[iii] Isle of Skye part has shown up even in somewhat academic sources. (James MacKillop. Dictionary of Celtic Mythology, New York: Oxford University Press, 1998, pg. 410 for example)  How old a connection this was and when Scáthach became connected to the MacDonald fort Dun Scaith is difficult to determine. The earliest reference I found to that she was on Skye was in Macpherson’s “Ossian” inventions of the mid-18th century where he places her at the site and gives Cú Chulainn the Dun in another tale.(James Macpherson, The poems of Ossian, tr. by J. Macpherson. To which are prefixed dissertations on the era and poems of Ossian, Oxford University Press, 1805, pg. 149; Macpherson, Hugh MacCallum, John MacCallum, “Conlaoch,” An original collection of the poems of Ossian, Orann, Ulin, and other Bards, who flourished in the same age, Watt, 1816, pg. 153-158;  John Gregorson Campbell also includes this location in recounting Macpherson’s version of “Conlaoch” in The Fians: or Stories, Poems & Traditions of Fionn and His Warrior Band, Elibron Classics, 2005 (org. pub. Date 1891), pg. 6) Stokes determined that the similarity between the Gaelic term for the Isle of Skye (An t-Eilean Sgitheanach) and Scythia (Scithia) was all that caused this connection, which he notes as popular at the time. (Whitley Stokes, “The Training of Cúchulainn,” Revue Celtique 29, 1908, pg. 109 https://archive.org/details/revueceltiqu29pari).
[iv] Joseph Falaky Nagy, The Wisdom of the Outlaw: The Boyhood Deeds of Finn in Gaelic Narrative Tradition,Berkeley: University of California Press, 1985, pg. 264, footnote 13 following from pg. 102.
[v] Cecile O’Rahilly, trans. Táin Bó Cúalnge from Book of Leinster Dublin: Dublin Institute for Advanced Studies, 1967, pg. 95, 231 Irish http://www.ucc.ie/celt/published/G301035/index.html English http://www.ucc.ie/celt/published/T301035/index.html
[vi] John O’Donovan, ed. and trans. (with notes and translations from Whitley Stokes) Sanas Cormaic Calcutta: O. T. Cutter for the Irish Archeological and Celtic Society, 1868, http://books.google.com/books?id=rX8NAAAAQAAJ&source=gbs_navlinks_s  pg. 17;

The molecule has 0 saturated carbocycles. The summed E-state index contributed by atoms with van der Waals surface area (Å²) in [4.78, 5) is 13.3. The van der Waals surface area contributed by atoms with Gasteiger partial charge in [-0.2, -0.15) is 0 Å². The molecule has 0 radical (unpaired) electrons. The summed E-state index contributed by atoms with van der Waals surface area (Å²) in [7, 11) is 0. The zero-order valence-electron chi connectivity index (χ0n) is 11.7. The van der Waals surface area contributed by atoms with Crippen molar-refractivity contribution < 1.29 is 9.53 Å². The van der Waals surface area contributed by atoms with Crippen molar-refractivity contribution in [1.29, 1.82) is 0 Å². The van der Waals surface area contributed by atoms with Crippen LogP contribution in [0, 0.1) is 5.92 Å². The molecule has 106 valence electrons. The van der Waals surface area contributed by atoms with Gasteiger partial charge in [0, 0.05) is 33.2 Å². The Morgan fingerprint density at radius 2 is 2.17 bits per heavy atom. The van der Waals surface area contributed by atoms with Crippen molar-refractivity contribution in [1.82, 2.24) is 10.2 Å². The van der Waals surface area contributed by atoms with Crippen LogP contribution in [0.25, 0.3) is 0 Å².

Whitley Stokes, ed., ‘Cormac’s Glossary’ in Three Irish Glossaries, London: Williams and Norgate, 1862 http://www.ucd.ie/tlh/text/ws.tig.001.text.html  pg. 6; see also Nagy Wisdom of the Outlaw, pg. 102;  Angelique Gulermovich Epstein, “War Goddess: The Morrígan and her Germano-Celtic Counterparts” dissertation, University of California in Los Angeles, 1998  ch. 2.
[vii] Epstein, “War Goddess,” ch.1; Kim Heijda, “War-goddesses, furies and scald crows: The use of the word badb in early Irish literature” thesis, University of Utrecht, Feb. 27, 2007 http://igitur-archive.library.uu.nl/student-theses/2007-0620-200703/UUindex.html pg. 34; Robert A. Stewart MacAlister, ed. and trans., Lebor Gabála Érenn: The Book of the Taking of Ireland, Vol IV. Dublin: Irish Text Society, 1941 http://www.archive.org/details/leborgablare04macauoft pg. 103, 130-131, 160-161, 188-189, I also discuss Anann as the Morrígan in “Musings on the Irish War Goddesses,” Nicole Bonivusto, ed. By Blood, Bone and Blade: A Tribute to the Morrigan Asheville, North Carolina: Bibliotheca Alexandrina, 2014, pg. 103.
[viii] Proinsias Mac Cana mentions Scáthach briefly under the heading of “Goddesses of War” on page 86 of Celtic Mythology, NY: Peter Bedrick Books, 1987,  yet refers to her as “supernatural” on page 102; Rosalind Clark. The Great Queens: Irish Goddesses from The Morrigan to Cathleen ni Houlihan, Savage, MD: Barnes and Nobel Books, 1991 pg. 28.
[ix] Miranda Green, Celtic Goddesses: Warriors, Virgins and Mothers, New York: George Braziller, 1996, pg. 149; Nagy, The Wisdom of the Outlaw,  pg.109-111.
[x] Epstein, “War Goddess,” ch 2.

 

Copyright © 2014 Saigh Kym Lambert